World bank funds destruction of protected wetlands

Devastation of mangrove swamps for industrial shrimp aquaculture must end

Feature story - 21 November, 2002
The pressure placed on developing nations to repay foreign debt often leads to ruinous resource exploitation. Some tropical nations become host to vast shrimp farms, many funded by World Bank loans. This wetland destruction not only causes social and environmental ills, it also violates human rights set out under the UN. Greenpeace is highlighting the perverse role of the World Bank now at an international wetland convention.

Greenpeace activists at the Ramsar conference hold banner reading 'World Bank: Stop mangrove destruction' to protest World Bank lending to the shrimp aquaculture industry.

The Ramsar Convention meeting in Valencia, Spain is the perfect place to highlight the World Bank's role in wetland devastation. Ramsar is an international agreement to conserve and promote the wise use wetlands. Lamentably, some of the mangrove wetlands being destroyed for conversion to World-Bank funded shrimp farms are actually sites protected under Ramsar.

Devastating delicacy

Cultivated shrimp, the devastating delicacy found on dinner plates in Europe, Japan and the USA, is the primary cause of mangrove and wetland destruction throughout the tropics. Fragile and endangered, mangroves grow in saltwater wetlands along coastal areas -- the saltwater equivalents of the rain forests. Hosting ecosystems incredibly rich in biodiversity, mangrove forests are one of the world's most productive types of ecosystem and form important breeding grounds for fish and other water creatures.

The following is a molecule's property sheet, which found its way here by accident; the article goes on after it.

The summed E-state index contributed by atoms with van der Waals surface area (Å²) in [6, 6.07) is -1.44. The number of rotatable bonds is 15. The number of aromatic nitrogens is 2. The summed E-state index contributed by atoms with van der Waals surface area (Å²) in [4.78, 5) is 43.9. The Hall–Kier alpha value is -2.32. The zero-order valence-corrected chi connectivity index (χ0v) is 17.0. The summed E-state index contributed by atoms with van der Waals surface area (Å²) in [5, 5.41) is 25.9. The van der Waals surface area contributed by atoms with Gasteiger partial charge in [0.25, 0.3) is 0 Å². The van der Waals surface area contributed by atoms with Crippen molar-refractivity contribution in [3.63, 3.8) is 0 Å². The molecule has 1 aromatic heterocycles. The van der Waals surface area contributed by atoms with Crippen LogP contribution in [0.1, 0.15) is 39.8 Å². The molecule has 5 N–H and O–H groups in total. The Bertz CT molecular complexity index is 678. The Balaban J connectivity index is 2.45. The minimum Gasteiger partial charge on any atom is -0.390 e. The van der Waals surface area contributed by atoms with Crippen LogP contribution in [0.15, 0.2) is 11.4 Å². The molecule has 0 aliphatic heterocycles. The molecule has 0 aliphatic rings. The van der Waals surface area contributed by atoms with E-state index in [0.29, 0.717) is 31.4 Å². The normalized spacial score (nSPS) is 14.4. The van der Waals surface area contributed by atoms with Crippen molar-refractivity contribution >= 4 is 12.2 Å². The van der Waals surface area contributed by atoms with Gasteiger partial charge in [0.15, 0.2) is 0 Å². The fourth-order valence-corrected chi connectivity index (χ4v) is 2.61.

From the mollusk to the manatee

Mangrove forest roots are bulldozed into the mud to make way for intruding shrimp farms. Once mangroves are ripped out, the coast is rendered unstable, triggering erosion, harming coral reefs and seagrass beds, and eliminating habitat for creatures from the humble mollusks up the chain of life to the meek manatee. Profuse amounts of artificial feed, pesticides and chemical additives, including chlorine, are poured in.

Human rights violated

Loans from the World Bank and other lending institutions fuel capital-intensive shrimp production. The World Bank's role in shrimp farm funding directly counters that of Ramsar. The World Bank has recently funded industrial shrimp aquaculture expansion at sites in Belize and Honduras that include Ramsar protected areas.

The projects funded by the World Bank also violate human rights under the UN. Resolution 1989, Article 4 of the Human Rights Commission to the UN states that payment of the external debt by developing countries should not jeopardise human rights and environment. But this is exactly what happens when the World Bank funds shrimp aquaculture projects that destroy mangrove forests vital for sustaining local communities in developing countries.

Activists unite at Ramsar

"Too many wetlands are being lost to this ongoing disregard by both the World

Bank and the shrimp aquaculture industry," said Lider Gongora of Red Manglar, an environmental group striving to preserve mangroves. The Mangrove Action Project, PREPARE and other visiting activist groups also joined Greenpeace to protest the World Bank's role in mangrove destruction.

Today Greenpeace activists unfurled a giant banner which read "World Bank: Stop Mangrove Destruction". Greenpeace and the other activist groups united in a call for Ramsar to study the impacts of shrimp aquaculture, and told Ramsar to demand an end to funding of industrial shrimp aquaculture by the World Bank and other multilateral lenders.

Greenpeace is working with local activists in farmed shrimp producing counties and at the United Nations to prevent further damage by shrimp farming.